Rethinking Consistency in Cronbach’s Alpha
Jerry J. Vaske
Carly C. Sponarski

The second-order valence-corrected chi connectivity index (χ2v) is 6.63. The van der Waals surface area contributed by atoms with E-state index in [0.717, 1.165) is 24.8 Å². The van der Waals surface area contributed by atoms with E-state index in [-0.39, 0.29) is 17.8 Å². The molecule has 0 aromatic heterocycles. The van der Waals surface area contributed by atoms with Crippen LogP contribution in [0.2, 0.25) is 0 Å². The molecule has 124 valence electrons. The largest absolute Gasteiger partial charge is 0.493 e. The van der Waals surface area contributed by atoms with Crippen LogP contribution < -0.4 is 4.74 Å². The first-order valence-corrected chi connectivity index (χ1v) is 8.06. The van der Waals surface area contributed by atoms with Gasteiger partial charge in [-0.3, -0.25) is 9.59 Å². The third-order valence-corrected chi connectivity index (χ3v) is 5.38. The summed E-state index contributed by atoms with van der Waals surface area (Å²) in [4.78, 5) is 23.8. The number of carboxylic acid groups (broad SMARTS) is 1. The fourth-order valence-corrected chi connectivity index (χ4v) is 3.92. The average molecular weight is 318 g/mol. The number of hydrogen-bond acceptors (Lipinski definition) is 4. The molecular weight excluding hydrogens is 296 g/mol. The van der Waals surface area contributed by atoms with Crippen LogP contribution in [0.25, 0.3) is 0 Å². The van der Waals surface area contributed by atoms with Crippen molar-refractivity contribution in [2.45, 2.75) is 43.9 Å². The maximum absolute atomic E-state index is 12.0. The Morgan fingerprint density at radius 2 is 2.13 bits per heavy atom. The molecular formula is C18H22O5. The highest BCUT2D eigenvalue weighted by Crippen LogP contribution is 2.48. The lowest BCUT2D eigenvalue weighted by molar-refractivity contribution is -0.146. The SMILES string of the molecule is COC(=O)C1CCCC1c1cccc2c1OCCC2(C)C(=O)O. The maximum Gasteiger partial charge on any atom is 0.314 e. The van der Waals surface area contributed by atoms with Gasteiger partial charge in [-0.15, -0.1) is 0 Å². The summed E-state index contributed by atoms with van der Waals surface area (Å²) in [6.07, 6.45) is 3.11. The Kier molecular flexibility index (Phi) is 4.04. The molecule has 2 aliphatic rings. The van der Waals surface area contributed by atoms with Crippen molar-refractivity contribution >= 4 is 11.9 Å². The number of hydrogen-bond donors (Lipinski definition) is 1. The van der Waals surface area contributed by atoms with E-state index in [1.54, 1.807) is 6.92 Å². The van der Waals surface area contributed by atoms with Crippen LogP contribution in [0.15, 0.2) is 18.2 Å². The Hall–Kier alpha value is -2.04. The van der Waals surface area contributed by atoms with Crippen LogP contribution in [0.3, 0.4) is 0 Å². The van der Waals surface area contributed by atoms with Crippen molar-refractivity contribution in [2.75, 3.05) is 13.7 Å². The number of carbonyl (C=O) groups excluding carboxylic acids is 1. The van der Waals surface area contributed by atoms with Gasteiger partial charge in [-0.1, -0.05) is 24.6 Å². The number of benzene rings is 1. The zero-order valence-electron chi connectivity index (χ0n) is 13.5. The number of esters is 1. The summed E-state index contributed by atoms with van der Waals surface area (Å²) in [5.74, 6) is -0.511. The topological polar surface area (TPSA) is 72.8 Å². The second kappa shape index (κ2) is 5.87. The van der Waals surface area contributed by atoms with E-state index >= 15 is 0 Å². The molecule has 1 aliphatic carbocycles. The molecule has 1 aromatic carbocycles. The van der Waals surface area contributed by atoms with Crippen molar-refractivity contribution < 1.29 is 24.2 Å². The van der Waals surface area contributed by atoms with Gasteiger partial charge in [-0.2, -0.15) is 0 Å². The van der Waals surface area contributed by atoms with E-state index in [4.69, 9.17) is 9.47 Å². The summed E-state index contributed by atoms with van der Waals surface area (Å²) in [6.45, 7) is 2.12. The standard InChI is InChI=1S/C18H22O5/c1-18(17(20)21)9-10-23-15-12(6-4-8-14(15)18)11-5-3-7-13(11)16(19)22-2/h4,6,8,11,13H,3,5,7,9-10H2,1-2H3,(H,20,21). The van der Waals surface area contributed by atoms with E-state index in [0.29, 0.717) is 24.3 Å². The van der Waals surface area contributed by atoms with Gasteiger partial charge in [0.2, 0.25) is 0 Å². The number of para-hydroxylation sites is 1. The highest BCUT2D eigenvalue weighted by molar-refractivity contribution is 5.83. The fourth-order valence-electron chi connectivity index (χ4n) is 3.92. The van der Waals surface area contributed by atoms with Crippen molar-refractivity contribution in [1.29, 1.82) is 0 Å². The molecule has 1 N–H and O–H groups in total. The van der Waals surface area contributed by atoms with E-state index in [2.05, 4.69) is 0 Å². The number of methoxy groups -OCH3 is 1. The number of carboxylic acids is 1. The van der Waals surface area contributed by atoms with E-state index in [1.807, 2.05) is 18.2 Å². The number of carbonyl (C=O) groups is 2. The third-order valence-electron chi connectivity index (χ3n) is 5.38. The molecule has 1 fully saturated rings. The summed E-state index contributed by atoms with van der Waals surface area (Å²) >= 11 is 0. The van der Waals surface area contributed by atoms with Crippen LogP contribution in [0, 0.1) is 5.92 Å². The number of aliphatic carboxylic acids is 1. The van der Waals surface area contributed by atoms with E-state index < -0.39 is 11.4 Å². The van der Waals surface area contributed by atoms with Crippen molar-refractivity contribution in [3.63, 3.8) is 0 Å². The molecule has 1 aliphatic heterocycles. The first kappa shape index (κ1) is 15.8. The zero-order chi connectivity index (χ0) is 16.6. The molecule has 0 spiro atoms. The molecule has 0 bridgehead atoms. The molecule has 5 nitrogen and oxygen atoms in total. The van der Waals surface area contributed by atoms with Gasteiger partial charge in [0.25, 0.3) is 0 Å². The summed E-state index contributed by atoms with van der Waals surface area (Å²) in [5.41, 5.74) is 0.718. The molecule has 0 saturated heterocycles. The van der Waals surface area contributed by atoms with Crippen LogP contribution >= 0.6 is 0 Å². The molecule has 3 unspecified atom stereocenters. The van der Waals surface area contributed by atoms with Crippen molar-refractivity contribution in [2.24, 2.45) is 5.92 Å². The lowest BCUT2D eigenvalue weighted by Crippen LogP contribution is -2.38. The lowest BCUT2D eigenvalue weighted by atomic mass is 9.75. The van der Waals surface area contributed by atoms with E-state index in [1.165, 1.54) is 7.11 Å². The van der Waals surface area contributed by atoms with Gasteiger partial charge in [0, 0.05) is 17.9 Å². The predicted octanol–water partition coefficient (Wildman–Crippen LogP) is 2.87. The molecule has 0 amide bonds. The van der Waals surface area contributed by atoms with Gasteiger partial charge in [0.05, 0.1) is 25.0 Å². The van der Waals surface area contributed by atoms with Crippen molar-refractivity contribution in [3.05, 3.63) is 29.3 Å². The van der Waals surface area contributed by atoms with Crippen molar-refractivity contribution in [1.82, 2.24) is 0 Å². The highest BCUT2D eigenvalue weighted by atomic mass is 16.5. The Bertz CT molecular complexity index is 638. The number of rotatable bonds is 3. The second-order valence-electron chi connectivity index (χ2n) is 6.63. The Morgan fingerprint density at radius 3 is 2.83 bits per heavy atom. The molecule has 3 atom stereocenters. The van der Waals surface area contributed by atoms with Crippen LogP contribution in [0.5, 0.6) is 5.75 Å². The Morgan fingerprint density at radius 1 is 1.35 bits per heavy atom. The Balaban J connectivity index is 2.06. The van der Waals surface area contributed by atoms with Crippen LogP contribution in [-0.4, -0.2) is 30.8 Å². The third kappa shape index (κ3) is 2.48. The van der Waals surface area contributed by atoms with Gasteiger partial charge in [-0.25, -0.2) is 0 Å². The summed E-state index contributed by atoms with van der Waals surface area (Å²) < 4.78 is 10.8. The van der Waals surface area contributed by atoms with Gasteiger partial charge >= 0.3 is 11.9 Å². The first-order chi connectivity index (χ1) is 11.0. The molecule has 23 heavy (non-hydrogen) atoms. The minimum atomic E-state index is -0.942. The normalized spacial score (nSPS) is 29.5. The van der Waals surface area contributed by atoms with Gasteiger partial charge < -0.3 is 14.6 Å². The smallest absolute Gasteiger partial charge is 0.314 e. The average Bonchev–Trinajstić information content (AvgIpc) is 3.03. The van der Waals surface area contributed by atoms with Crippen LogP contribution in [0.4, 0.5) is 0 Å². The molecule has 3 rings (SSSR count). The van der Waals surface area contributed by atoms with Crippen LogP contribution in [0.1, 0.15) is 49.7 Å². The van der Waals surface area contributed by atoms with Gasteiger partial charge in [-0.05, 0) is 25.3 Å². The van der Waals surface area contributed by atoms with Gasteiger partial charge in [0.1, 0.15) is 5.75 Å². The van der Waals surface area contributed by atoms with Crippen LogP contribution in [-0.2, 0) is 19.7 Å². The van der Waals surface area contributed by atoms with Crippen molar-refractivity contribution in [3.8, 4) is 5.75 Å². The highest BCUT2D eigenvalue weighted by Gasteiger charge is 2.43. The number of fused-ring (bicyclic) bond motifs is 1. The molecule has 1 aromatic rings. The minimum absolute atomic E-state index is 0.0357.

Cronbach alpha estimates the internal consistency of responses in multi-item bipolar scales. This article examined four research questions (RQ): (a) To what extent do inconsistencies exist in data (e.g., responses of -2 -2 2 2)? (b) Do the number of scale items influence the amount of inconsistency? (c) Does Cronbach alpha mask inconsistencies? and (d) Does the pattern of findings generalize across different contexts? Data were obtained from 29 research projects (n=10,616). Each survey had place attachment questions composed of two concepts: place identity and place dependence. Respondents were classified as consistent or inconsistent based on their responses to the place attachment questions. Results demonstrated that: (a) inconsistent response patterns exited in the data (RQ1), (b) number of scale items influenced amount of inconsistency (RQ2), (c) Alpha masked these inconsistencies (RQ3), and (d) this pattern generalized across different resources and respondents (RQ4). Discussion focused on implications of these findings.
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